Swami Shivom Tirth/Swami Shiv Mangal Tirth
Swami Shivom Tirth Ashram
26 High Road
Pond Eddy, NY 12770
email: sstirth@hotmail.com
Swami Shivom Tirth Web Page

Swami Shivom Tirth is the successor to Swami Vishnu Tirth who wrote the well known reference on Siddha Mahayoga entitled Devatma Shakti. First brought to the United States by the well known Qi Gong teacher Bruce Kumar Frantzis, Swami Shivom Tirth discretely visited the United States for over twenty years. Those who met him were introduced to him by other students or were already his students in India.

The majority of Swami Shivom Tirth's students are Indians, either living in the United States or in India, but there is a good percentage of Westerners as well. Swami Shivom Tirth is now going into retirement to meditate and write. He will no longer give initiations. He has left a few ashrams in India and his named successor, Swami Shiv Mangal Tirth, runs a small ashram in Sparrow Bush, NY where he gives shaktipat to qualified students. The lineage of these teachers, extending now into its sixth generation is perhaps the longest lived of any of the contemporary teachers of Siddha Mahayoga. I have had the good fortune to spend a few weeks with these teachers over the last four years and have been personally impressed by the great spiritual purity, the high level of integrity and great depth of practical knowledge of these teachers. Perhaps because of the relative maturity of their lineage these teachers seem to have the fullest understanding of the path of Siddha Mahayoga among contemporary teachers.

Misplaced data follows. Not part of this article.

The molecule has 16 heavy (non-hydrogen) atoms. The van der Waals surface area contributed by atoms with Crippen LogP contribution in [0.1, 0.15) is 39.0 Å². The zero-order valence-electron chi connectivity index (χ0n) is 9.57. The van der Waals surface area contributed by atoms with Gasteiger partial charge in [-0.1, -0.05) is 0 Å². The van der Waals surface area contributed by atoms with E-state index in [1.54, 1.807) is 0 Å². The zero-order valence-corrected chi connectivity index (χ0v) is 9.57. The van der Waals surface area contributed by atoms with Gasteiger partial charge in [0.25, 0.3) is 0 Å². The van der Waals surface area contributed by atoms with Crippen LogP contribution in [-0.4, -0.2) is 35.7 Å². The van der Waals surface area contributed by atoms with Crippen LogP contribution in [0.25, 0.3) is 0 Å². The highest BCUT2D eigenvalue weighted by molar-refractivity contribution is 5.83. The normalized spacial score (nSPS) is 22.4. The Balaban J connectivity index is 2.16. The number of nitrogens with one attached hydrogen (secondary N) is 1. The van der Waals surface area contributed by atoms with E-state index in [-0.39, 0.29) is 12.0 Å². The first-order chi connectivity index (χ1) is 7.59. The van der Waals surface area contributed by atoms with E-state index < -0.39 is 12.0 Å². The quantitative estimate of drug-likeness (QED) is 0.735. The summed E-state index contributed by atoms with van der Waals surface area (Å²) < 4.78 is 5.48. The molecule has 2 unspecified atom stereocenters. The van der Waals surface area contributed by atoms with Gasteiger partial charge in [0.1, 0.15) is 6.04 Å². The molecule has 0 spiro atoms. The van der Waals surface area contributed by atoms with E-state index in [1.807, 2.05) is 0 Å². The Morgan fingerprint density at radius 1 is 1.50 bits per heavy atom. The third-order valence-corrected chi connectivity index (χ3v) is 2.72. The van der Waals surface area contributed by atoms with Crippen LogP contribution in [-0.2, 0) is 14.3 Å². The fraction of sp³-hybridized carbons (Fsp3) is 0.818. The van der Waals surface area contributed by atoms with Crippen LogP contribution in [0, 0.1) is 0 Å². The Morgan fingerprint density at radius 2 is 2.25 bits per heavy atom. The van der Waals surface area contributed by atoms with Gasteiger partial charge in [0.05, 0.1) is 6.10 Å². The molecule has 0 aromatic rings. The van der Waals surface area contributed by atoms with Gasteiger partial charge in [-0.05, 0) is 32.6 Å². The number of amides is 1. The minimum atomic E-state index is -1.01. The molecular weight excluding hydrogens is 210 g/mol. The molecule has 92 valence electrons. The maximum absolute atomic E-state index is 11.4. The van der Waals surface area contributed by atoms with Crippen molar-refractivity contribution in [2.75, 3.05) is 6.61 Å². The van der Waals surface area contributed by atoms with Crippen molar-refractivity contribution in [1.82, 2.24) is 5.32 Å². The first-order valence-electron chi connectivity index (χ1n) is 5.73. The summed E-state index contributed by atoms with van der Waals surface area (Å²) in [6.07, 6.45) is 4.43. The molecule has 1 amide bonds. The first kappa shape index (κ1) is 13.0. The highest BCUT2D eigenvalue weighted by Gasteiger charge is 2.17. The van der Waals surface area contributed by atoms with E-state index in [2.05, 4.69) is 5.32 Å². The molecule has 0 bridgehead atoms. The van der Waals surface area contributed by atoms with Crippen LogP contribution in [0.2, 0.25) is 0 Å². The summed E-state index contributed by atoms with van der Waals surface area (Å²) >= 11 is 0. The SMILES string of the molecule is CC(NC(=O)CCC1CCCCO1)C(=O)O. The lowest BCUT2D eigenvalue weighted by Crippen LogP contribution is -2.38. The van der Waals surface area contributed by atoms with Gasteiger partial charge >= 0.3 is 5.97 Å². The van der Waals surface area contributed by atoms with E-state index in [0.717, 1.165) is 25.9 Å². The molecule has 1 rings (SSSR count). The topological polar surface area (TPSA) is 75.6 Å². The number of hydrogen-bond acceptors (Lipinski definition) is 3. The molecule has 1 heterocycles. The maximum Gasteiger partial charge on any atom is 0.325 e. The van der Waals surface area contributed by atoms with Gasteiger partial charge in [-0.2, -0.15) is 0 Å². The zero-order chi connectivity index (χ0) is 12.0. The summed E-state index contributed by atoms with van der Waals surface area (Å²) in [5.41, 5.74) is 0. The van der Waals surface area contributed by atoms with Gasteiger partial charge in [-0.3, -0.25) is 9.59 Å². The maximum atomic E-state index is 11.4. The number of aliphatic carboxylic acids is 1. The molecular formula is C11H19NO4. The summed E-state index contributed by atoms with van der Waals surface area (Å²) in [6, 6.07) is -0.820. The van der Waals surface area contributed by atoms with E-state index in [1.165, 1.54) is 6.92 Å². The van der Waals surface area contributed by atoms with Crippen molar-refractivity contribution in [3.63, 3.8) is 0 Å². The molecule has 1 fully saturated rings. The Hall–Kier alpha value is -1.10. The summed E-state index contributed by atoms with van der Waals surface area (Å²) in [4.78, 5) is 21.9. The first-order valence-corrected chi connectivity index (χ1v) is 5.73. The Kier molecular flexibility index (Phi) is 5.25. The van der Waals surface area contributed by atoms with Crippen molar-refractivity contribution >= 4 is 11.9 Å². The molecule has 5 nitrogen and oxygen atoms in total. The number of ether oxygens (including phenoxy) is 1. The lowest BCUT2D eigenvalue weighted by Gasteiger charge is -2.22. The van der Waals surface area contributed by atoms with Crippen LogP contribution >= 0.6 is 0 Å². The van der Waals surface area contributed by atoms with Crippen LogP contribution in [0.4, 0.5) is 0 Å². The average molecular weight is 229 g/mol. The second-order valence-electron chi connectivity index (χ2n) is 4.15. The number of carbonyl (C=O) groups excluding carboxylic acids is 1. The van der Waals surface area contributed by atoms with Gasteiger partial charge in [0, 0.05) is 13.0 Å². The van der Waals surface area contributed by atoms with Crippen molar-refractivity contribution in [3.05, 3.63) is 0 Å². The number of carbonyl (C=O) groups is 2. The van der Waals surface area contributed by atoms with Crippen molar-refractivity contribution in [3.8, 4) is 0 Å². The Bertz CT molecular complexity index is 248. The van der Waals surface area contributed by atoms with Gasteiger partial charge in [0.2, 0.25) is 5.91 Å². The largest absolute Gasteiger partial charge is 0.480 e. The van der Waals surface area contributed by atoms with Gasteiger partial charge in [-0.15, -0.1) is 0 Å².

Anandi Ma
Dhyanyoga Center
P. O. Box 3194
Antioch, CA 94531
(510) 757-9361
Dhyanyogi Center's Web Page